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Prognostic Role of NT-proBNP for in-Hospital and 1-Year Mortality in Patients with Acute Exacerbations of COPD

Authors Li H, Zeng Z, Cheng J, Hu G, Li Y, Wei L, Zhou Y, Ran P

Received 20 September 2019

Accepted for publication 10 December 2019

Published 8 January 2020 Volume 2020:15 Pages 57—67

DOI https://doi.org/10.2147/COPD.S231808

Checked for plagiarism Yes

Review by Single-blind

Peer reviewer comments 2

Editor who approved publication: Prof. Dr. Chunxue Bai


Haiqing Li,1 Zixiong Zeng,1 Juan Cheng,1 Guoping Hu,1 Yuqun Li,1 Liping Wei,1 Yumin Zhou,2 Pixin Ran2

1Department of Respiratory Medicine, The Third Affiliated Hospital of Guangzhou Medical University, Guangzhou, Guangdong, People’s Republic of China; 2Guangzhou Institute of Respiratory Disease, State Key Laboratory of Respiratory Disease, The First Affiliated Hospital of Guangzhou Medical University, Guangzhou, Guangdong, People’s Republic of China

Correspondence: Guoping Hu
Department of Respiratory Medicine, The Third Affiliated Hospital of Guangzhou Medical University, Guangzhou, Guangdong, People’s Republic of China
Tel +86 20-81292146
Email hgpgz@126.com
Pixin Ran
Guangzhou Institute of Respiratory Diseases, The First Affiliated Hospital, Guangzhou Medical University, 151 Yanjiang Road, Guangzhou, Guangdong 510120, People’s Republic of China
Tel/Fax +86 20-81340482
Email pxran@gzhmu.edu.cn

Background and objective: The association between N-terminal pro B-type natriuretic peptide (NT-proBNP) concentrations and in-hospital and 1-year mortality in acute exacerbations of chronic obstructive pulmonary disease (AECOPD) patients is largely unknown. Our objective was to explore the usefulness of NT-proBNP concentrations in AECOPD patients as a prognostic marker for in-hospital and 1-year mortality.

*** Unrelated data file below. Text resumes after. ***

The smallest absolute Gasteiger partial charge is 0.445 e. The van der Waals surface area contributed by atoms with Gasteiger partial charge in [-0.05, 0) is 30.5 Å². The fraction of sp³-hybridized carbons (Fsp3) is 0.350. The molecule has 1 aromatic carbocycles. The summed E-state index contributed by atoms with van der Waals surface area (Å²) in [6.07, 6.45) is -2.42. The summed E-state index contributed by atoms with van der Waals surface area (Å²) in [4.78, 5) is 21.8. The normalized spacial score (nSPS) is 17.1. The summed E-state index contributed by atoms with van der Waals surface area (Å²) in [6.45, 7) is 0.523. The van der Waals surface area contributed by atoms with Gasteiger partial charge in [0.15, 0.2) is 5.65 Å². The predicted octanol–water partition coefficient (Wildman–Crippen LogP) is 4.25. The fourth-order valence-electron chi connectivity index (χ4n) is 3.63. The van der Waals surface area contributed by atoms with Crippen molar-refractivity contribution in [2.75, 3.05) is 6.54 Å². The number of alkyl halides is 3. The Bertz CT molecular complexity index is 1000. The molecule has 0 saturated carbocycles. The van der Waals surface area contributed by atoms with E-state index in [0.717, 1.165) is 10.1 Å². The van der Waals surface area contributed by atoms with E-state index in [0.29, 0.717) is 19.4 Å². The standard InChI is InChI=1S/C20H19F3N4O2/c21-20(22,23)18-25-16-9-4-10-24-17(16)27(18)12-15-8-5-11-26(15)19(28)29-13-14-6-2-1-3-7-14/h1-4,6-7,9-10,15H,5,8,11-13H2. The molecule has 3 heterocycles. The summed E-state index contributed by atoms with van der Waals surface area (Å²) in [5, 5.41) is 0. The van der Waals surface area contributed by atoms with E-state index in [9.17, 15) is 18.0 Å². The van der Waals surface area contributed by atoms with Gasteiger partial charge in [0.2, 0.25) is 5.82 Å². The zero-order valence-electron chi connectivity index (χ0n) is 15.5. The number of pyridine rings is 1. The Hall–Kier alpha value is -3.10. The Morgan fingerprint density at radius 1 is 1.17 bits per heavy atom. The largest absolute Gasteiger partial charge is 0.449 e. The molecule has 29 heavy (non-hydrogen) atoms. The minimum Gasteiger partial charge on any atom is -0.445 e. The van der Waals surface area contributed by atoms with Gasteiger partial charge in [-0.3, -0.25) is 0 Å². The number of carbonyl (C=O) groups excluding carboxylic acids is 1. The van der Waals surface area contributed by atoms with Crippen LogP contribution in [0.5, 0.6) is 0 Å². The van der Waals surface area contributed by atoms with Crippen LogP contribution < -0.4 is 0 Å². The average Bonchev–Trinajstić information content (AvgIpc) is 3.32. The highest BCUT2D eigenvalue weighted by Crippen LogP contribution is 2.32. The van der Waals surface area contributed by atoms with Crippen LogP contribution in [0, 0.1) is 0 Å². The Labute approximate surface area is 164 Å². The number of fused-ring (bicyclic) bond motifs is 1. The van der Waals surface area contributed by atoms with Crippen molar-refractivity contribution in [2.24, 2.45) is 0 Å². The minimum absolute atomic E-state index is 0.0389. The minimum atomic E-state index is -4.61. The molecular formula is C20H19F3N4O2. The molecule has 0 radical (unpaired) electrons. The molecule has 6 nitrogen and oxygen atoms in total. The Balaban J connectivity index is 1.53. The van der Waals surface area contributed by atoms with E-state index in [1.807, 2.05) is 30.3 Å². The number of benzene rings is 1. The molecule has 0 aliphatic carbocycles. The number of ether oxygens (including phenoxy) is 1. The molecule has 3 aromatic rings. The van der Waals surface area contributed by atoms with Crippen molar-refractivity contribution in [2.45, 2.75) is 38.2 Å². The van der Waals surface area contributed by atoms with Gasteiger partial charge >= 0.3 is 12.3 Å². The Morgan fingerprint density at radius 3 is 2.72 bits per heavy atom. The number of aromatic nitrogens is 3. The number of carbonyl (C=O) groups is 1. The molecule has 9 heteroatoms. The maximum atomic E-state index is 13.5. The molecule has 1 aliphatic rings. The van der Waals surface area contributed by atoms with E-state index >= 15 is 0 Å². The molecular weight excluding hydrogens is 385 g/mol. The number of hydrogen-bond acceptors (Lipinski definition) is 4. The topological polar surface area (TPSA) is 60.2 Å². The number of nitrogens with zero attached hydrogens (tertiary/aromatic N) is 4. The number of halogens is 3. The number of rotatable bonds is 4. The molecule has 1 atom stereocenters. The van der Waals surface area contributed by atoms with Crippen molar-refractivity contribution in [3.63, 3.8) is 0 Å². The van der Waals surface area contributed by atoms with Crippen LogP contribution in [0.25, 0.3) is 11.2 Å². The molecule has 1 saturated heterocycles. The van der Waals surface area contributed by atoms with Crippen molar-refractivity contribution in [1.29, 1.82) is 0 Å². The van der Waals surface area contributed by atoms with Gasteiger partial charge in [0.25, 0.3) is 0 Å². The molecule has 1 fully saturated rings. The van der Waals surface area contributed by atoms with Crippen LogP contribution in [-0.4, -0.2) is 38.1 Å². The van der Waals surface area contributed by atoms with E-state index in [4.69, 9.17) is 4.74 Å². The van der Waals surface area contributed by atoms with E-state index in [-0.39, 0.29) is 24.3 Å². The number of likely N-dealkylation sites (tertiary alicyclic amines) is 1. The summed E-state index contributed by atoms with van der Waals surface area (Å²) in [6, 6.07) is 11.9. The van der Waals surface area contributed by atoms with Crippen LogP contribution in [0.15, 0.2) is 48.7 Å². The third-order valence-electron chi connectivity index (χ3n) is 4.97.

Methods: NT-proBNP levels were measured in patients upon admission and laboratory and clinical data were also recorded. The cut-point for the NT-proBNP concentration level for in-hospital death was obtained using the receiver operating characteristic (ROC) curve. Univariate and multivariate logistic regression and Cox regression were used in the analyses of factors of in-hospital and 1-year mortality.
Results: A total of 429 patients were enrolled. Twenty-nine patients died during hospitalization and 59 patients died during the 1-year follow-up. Patients who died in-hospital compared with those in-hospital survivors were older (80.14±6.56 vs 75.93±9.45 years, p=0.003), had a higher percentage of congestive heart failure (65.52% vs 33.75%, p<0.001), had higher NT-proBNP levels (5767.00 (1372.50–12,887.00) vs 236.25 (80.03–1074.75) ng/L, p<0.001), higher neutrophil counts (10.52±5.82 vs 7.70±4.31, p=0.016), higher D-dimer levels (1231.62±1921.29 vs 490.11±830.19, p=0.048), higher blood urea nitrogen levels (9.91±6.33 vs 6.51±4.01 mmol/L, p=0.001), a lower body mass index (19.49±3.57 vs 22.19±4.76, p=0.003), and higher hemoglobin levels (122.34±25.36 vs 130.57±19.63, p=0.034). The area under the ROC curve (AUC) for NT-proBNP concentration was 0.88 (95% confidence interval [CI], 0.84–0.93). NT-proBNP concentrations ≥551.35 ng/L were an independent prognostic factor for both in-hospital and 1-year mortality after adjustment for relative risk (RR) (RR=29.54, 95% CI 3.04–286.63, p=0.004 for the multivariate logistic regression analysis) and hazard ratio (HR) (HR=4.47, 95% CI, 2.38–8.41, p <0.001 for the multivariate cox regression analysis).
Conclusion: NT-proBNP was a strong and independent predictor of in-hospital and 1-year mortality in AECOPD patients.

Keywords: AECOPD, NT-proBNP, mortality, prognosis


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